‘Hardcore’ means hyper-edited Hollywood fare
As the one recognizable face who gets significant screen time in “Hardcore Henry,” Sharlto Copley (“District 9”) works his role for all that he can, appearing in a variety of guises. One minute he’s a lethal secret agent, the next he’s a braniac tech geek, then a coked-up hedonist in a leopard-print Speedo. Copley’s most entertaining look is vintage British punk rocker — which is fitting, since watching the movie’s anarchic, all-GoPro aesthetic feels like the contemporary cinematic equivalent of catching a Sex Pistols show.
If that sounds like your cup of spiked tea, then you’ll probably dig this wild action experiment, which spun out of a hyperviolent music video that Russian multi-hyphenate Ilya Naishuller shot for his band, Biting Elbows. Russian-Kazakh producer-director Timur Bekmambetov caught the viral clip and encouraged Naishuller to expand the approach into a full-fledged feature. The pair’s affinity is easily spotted in the finished product, which has an anything-goes energy and a foreign idiosyncrasy similar to Bekmambetov’s “Night Watch.” But the film also goes heavy on the sort of substandard performance elements you’d expect from a first-person shooter game or an intro short for a theme park ride.
Our look at the world through Henry’s eyes starts in a futuristic medical lab, as he awakens, amnesia-stricken, to sexpot scientist Estelle (Haley Bennett, “The Equalizer”) lovingly outfitting him with cyborg limbs. Just after she informs Henry that she’s his wife — but conveniently, before he can get his audience-distancing voice module installed — they’re attacked by a paramilitary squad. When the goons nab Estelle, Henry has no choice but to trust Copley’s Jimmy, a mysterious Samaritan who seems to know the big picture, as well as the manual to Henry’s various gnarly A/V ports. Unfortunately, Jimmy gets killed, magically reincarnated, then killed again — and again and again — before he can fully share.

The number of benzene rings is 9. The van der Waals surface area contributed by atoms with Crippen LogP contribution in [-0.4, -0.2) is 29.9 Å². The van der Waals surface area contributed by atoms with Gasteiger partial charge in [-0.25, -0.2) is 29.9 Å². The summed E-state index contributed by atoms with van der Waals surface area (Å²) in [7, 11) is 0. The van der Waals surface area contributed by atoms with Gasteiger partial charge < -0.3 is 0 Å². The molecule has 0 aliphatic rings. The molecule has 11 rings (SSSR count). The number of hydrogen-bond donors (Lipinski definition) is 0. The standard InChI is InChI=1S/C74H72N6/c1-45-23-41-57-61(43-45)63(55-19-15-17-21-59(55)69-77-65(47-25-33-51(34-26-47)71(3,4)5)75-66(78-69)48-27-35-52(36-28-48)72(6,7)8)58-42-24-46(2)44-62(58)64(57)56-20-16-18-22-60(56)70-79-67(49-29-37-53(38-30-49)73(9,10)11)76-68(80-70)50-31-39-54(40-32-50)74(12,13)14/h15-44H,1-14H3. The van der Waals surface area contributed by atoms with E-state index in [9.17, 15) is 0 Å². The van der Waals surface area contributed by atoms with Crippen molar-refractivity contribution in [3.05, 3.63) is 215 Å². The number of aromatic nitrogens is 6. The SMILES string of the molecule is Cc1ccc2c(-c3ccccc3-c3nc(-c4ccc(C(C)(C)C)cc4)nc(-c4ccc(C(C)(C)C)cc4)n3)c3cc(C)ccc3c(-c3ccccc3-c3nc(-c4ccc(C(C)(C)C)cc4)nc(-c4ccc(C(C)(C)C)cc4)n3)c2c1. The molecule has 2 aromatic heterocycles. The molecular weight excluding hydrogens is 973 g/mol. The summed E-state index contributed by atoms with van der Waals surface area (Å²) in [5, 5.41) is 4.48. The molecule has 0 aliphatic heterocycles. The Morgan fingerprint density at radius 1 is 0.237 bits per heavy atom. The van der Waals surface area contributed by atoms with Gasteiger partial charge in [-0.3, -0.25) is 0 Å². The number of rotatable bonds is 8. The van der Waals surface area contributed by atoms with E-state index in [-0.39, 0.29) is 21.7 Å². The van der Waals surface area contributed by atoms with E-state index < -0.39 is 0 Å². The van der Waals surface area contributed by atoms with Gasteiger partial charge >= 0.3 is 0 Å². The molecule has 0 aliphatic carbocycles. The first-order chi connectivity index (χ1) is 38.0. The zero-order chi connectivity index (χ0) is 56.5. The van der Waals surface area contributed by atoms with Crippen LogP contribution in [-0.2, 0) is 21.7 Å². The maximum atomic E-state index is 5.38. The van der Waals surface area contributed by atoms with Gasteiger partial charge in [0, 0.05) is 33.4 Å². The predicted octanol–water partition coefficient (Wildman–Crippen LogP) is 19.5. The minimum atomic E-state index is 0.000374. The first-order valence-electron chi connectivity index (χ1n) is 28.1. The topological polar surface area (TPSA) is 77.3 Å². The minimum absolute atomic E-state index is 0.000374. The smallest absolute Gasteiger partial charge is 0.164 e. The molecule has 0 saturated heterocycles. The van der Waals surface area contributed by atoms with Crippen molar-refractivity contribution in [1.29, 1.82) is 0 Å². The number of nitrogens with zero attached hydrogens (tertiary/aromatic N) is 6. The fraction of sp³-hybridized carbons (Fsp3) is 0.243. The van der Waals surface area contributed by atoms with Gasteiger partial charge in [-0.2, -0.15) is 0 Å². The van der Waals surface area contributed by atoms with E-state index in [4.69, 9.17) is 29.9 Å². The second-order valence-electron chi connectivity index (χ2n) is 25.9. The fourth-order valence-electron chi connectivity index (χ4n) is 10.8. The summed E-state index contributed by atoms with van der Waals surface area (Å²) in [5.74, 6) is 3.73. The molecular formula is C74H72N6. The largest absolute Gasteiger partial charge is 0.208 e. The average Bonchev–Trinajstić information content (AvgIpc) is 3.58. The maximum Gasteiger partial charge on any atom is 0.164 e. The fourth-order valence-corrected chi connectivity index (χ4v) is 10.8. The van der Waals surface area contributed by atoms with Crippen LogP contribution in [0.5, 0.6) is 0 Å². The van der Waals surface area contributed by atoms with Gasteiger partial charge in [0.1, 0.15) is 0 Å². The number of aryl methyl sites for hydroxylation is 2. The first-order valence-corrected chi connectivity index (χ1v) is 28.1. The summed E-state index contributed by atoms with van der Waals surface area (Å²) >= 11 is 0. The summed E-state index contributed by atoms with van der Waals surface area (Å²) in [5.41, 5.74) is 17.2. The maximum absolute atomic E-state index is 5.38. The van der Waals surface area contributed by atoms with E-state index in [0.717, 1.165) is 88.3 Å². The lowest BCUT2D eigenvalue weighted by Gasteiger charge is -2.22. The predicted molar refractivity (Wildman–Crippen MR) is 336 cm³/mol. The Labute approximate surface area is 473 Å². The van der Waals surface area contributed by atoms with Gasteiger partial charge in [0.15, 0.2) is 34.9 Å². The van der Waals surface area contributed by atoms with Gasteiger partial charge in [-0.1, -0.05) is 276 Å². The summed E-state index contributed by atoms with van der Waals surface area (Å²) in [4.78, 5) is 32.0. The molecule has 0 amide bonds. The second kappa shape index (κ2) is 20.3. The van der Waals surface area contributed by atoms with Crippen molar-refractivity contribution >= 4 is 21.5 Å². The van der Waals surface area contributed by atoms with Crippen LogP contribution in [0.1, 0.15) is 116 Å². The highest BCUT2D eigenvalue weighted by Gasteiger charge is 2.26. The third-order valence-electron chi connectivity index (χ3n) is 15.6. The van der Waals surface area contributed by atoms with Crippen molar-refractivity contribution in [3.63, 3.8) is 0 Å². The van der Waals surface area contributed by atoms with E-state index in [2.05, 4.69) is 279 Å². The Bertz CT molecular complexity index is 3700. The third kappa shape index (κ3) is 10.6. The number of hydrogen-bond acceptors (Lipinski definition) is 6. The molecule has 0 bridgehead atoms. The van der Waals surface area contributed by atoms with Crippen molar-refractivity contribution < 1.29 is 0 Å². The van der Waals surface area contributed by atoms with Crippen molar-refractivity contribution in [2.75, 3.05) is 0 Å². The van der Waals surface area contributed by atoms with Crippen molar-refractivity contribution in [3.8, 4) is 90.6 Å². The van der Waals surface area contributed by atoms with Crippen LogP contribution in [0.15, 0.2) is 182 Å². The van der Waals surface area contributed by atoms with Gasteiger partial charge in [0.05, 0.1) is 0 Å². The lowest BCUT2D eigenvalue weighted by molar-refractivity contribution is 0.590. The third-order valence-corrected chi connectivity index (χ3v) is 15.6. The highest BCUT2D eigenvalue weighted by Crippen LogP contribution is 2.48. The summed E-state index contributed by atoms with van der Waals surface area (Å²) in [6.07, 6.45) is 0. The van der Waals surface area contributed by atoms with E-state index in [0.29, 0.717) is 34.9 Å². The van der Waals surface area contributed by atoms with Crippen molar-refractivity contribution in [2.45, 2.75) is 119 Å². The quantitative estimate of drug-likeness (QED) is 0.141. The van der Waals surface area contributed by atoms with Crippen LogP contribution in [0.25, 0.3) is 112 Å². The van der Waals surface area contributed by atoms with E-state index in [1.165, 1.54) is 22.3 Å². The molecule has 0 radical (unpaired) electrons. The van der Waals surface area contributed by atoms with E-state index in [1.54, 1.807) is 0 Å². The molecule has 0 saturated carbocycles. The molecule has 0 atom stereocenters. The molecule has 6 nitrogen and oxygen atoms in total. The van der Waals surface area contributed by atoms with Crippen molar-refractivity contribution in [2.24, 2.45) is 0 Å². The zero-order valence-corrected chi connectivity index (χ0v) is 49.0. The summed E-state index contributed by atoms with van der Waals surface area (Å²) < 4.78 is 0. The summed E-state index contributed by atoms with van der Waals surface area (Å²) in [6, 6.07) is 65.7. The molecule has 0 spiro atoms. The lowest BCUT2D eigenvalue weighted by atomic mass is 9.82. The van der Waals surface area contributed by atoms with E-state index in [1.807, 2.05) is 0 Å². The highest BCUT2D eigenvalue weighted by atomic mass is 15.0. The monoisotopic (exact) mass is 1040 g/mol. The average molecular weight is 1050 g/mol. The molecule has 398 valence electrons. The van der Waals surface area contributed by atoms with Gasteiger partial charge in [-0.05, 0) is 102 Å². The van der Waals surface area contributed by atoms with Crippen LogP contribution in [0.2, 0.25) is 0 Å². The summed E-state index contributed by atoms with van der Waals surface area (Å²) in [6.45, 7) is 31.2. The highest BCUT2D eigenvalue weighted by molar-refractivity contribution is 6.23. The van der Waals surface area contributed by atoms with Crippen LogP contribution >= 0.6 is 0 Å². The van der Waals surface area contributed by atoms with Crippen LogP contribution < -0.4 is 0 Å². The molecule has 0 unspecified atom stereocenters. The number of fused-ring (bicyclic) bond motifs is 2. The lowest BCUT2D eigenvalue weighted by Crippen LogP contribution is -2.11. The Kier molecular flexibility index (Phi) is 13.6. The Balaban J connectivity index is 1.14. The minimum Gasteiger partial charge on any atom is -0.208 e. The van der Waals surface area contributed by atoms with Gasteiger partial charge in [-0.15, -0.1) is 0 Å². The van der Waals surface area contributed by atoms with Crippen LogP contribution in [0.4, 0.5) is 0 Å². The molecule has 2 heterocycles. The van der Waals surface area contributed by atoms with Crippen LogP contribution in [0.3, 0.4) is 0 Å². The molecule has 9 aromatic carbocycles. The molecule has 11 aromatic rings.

The rest is just Henry’s frenetic, gory quest for answers, punctuated by the odd run-in with Akan (Russian actor Danila Kozlovsky), an undercooked megalomaniac who’s like Andy Warhol playing Magneto. When the action is at its sharpest, such as with Henry’s mid-chase leap from a detonating truck onto the back of a motorcycle, it’s spectacular. Other times, it can be as wearying as generically hyper-edited Hollywood fare. If only Naishuller included more moments like an escalating last-act reveal by Copley, or Tim Roth’s micro-cameo as Henry’s dad. The legitimately dramatic POV shots can work as well as the chaotic ones.
Written and directed by Ilya Naishuller. Starring Sharlto Copley, Danila Kozlovsky, Haley Bennett. Boston Common, Fenway, suburbs. 96 minutes. R (non-stop bloody brutal violence and mayhem, language throughout, sexual content, nudity, and drug use).